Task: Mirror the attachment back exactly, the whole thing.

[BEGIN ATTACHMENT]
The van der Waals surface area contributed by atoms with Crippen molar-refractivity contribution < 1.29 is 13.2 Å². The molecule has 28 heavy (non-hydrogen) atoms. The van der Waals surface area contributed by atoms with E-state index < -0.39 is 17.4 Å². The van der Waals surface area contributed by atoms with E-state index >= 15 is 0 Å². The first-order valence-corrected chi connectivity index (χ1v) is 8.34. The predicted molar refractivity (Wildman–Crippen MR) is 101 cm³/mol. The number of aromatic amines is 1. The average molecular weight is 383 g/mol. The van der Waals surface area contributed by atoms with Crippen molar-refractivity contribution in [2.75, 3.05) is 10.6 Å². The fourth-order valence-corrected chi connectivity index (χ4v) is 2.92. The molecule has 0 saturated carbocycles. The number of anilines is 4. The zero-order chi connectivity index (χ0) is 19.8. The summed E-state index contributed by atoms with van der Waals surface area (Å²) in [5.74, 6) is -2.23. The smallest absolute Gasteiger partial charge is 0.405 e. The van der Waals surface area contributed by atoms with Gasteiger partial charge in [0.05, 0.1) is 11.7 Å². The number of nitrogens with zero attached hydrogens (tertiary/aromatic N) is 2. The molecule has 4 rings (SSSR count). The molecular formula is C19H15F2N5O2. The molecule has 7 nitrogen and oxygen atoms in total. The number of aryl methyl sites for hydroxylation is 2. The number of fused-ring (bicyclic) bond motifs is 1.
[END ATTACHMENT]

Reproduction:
The van der Waals surface area contributed by atoms with Crippen molar-refractivity contribution < 1.29 is 13.2 Å². The molecule has 28 heavy (non-hydrogen) atoms. The van der Waals surface area contributed by atoms with E-state index < -0.39 is 17.4 Å². The van der Waals surface area contributed by atoms with E-state index >= 15 is 0 Å². The first-order valence-corrected chi connectivity index (χ1v) is 8.34. The predicted molar refractivity (Wildman–Crippen MR) is 101 cm³/mol. The number of aromatic amines is 1. The average molecular weight is 383 g/mol. The van der Waals surface area contributed by atoms with Crippen molar-refractivity contribution in [2.75, 3.05) is 10.6 Å². The fourth-order valence-corrected chi connectivity index (χ4v) is 2.92. The molecule has 0 saturated carbocycles. The number of anilines is 4. The zero-order chi connectivity index (χ0) is 19.8. The summed E-state index contributed by atoms with van der Waals surface area (Å²) in [5.74, 6) is -2.23. The smallest absolute Gasteiger partial charge is 0.405 e. The van der Waals surface area contributed by atoms with Gasteiger partial charge in [0.05, 0.1) is 11.7 Å². The number of nitrogens with zero attached hydrogens (tertiary/aromatic N) is 2. The molecule has 4 rings (SSSR count). The molecular formula is C19H15F2N5O2. The molecule has 7 nitrogen and oxygen atoms in total. The number of aryl methyl sites for hydroxylation is 2. The number of fused-ring (bicyclic) bond motifs is 1.